The first book, Warmachine: Prime, was originally released in 2003, with a revised edition, Warmachine: Prime Remix, released in early 2007. All of the subsequent books have been expansions of Prime. Each expansion usually introduces new warcasters, warjacks, units, and solos, as well as new model subtypes - such as cavalry units - that add new strategies and complexities to each faction. With the release of Mk II, all previous books models have been folded into the new Forces of Warmachine series.
Mk II is a complete reworking of the game, with every model available changed and/or recosted, alongside the changes to the rules set. The cards for all models from the Mk I line are also available for purchase as Faction Decks as of January 2010, as is a new template set.
Mark III (referred to as "All New War" by Privateer Press) is another reworking of the game. As with MK II all models and point levels of army lists have been updated. Privateer Press has begun the Community Integrated Development or CID process to involve players in the development of errata, new releases, and theme forces as a quality control mechanism in what they are calling a "continuous development" goal. The idea of this process is to avoid new version releases following Mark 3. As a result, all model cards and the base rules set are available on the Privateer Press website.
On August 14, 2009, Privateer Press announced they were in the beginning stages of development for a Warmachine video game. The contract is with WhiteMoon Dreams, a small Los Angeles based video games company. WhiteMoon Dreams is an indie game developer with programmers with experience working on hit titles such as the Fallout series, Myth 3, Flower, the Ratchet & Clank series, and the Medal of Honor series.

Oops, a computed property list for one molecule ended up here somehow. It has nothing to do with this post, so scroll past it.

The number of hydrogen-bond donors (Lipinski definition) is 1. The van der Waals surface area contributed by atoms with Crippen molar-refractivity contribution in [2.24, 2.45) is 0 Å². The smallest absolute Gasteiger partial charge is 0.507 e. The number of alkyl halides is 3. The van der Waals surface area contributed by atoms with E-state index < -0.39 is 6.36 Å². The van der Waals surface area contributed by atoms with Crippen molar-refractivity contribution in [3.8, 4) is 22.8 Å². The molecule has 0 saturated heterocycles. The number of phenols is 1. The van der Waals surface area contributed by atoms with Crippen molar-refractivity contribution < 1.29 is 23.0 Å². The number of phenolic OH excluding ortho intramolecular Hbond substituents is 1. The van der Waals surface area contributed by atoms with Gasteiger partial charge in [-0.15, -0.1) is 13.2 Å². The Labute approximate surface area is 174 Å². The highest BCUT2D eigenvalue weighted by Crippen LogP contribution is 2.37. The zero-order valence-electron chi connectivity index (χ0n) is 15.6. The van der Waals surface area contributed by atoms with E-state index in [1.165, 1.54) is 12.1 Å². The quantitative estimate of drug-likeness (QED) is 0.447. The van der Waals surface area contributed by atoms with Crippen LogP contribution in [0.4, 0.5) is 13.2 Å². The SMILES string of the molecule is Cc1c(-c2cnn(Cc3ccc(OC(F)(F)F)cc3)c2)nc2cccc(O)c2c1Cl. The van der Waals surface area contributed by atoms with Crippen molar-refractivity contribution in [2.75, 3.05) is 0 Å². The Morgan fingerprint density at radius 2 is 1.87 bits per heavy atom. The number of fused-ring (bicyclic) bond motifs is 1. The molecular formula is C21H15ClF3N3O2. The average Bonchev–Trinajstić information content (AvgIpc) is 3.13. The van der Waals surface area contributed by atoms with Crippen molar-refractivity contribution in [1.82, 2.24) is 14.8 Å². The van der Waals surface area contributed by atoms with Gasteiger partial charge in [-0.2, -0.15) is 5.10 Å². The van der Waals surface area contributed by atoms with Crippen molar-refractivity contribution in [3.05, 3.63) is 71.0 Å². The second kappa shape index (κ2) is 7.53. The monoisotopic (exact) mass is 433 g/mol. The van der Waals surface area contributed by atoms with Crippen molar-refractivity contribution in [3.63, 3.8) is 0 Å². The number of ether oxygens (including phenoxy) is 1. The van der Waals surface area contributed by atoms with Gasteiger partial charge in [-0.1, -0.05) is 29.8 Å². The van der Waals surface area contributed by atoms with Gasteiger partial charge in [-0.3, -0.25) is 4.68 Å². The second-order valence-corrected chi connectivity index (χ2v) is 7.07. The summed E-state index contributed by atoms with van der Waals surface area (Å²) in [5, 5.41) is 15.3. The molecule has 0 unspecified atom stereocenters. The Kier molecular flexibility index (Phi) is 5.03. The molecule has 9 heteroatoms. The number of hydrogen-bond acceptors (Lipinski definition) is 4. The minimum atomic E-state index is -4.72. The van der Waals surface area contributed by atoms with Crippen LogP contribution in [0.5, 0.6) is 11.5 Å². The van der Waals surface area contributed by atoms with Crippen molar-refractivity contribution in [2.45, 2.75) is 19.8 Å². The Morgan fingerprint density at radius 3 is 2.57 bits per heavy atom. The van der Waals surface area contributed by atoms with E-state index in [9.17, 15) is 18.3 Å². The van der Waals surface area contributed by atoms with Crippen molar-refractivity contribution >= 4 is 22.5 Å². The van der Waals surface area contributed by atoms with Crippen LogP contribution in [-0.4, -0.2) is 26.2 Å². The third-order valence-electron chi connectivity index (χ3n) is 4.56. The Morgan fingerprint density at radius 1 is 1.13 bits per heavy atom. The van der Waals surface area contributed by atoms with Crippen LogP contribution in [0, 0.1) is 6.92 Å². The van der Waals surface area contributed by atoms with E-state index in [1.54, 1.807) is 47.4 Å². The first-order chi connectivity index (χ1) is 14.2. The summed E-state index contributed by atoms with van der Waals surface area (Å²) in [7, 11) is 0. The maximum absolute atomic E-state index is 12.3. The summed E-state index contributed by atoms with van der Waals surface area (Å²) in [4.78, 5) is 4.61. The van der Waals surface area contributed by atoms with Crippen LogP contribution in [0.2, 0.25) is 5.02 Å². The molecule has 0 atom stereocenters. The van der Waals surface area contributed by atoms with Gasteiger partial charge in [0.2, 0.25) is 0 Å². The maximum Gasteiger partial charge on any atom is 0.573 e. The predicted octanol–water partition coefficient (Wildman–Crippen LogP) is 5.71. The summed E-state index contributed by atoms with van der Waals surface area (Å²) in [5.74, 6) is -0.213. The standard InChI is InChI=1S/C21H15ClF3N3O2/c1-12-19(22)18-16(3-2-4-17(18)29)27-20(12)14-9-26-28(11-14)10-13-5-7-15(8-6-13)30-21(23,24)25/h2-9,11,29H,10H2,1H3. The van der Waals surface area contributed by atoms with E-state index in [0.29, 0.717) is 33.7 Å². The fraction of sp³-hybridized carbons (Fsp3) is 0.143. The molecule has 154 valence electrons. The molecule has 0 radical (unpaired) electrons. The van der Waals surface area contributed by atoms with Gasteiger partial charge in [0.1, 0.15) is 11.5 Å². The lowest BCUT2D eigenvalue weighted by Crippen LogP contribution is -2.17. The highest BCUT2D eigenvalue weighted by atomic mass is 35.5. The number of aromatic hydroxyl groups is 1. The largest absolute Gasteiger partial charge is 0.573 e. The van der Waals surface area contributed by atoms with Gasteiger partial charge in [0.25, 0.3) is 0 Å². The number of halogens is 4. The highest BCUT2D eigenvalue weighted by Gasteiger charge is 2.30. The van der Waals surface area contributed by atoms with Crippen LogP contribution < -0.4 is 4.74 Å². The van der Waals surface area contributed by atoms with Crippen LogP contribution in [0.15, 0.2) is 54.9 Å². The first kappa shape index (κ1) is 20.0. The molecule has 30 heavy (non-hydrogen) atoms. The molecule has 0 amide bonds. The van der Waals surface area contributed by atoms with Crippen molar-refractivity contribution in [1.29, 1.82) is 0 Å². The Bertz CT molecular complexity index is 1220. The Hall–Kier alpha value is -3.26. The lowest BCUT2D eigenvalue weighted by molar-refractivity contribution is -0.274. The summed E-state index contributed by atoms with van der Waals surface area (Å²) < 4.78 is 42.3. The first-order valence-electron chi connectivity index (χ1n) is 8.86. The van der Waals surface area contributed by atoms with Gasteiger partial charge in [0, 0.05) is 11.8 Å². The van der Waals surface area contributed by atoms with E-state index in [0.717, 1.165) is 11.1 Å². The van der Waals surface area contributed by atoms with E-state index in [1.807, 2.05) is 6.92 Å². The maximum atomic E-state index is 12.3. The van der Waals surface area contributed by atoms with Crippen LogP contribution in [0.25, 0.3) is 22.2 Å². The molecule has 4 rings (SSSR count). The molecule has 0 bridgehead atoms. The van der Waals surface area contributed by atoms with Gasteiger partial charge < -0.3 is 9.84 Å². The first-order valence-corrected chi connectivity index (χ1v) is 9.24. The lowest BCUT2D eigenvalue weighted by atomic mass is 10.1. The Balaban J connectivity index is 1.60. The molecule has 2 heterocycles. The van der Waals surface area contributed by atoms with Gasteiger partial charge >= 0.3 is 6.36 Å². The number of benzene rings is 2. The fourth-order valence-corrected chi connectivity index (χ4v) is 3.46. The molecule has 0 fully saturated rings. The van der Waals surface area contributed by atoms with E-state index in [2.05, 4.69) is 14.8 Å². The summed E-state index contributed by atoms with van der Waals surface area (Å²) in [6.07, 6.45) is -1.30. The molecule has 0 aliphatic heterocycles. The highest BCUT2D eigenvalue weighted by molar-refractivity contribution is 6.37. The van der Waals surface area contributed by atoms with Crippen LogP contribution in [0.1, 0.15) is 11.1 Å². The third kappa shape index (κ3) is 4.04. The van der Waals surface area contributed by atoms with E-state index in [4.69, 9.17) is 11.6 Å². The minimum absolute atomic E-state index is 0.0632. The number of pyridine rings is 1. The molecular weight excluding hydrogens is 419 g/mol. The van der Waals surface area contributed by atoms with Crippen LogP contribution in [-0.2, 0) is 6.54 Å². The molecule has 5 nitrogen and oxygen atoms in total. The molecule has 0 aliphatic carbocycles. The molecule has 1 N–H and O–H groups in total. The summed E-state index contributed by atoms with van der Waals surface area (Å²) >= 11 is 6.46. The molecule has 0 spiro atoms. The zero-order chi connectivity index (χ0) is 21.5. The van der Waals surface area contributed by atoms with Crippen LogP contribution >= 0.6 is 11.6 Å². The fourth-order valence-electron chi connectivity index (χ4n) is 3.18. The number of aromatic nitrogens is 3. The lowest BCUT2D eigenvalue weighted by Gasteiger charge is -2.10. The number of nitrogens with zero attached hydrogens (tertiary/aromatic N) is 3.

On July 9, 2014, the game was released on Steam under the Early Access program, meaning that people can buy and play the game while it is still in development and enjoy updates as they are released.
The developers had initially aimed for a full release in August 2014, but by that date the game remained in early access, with only the online multiplayer available and the game still not having fully implemented all the models to be included in the full general release. By early November 2014 all models to be included in the full release were available for use in online multiplayer, with the full 21 mission single player campaign released at the end of the same month.
Warmachine is the steampunk-themed miniatures game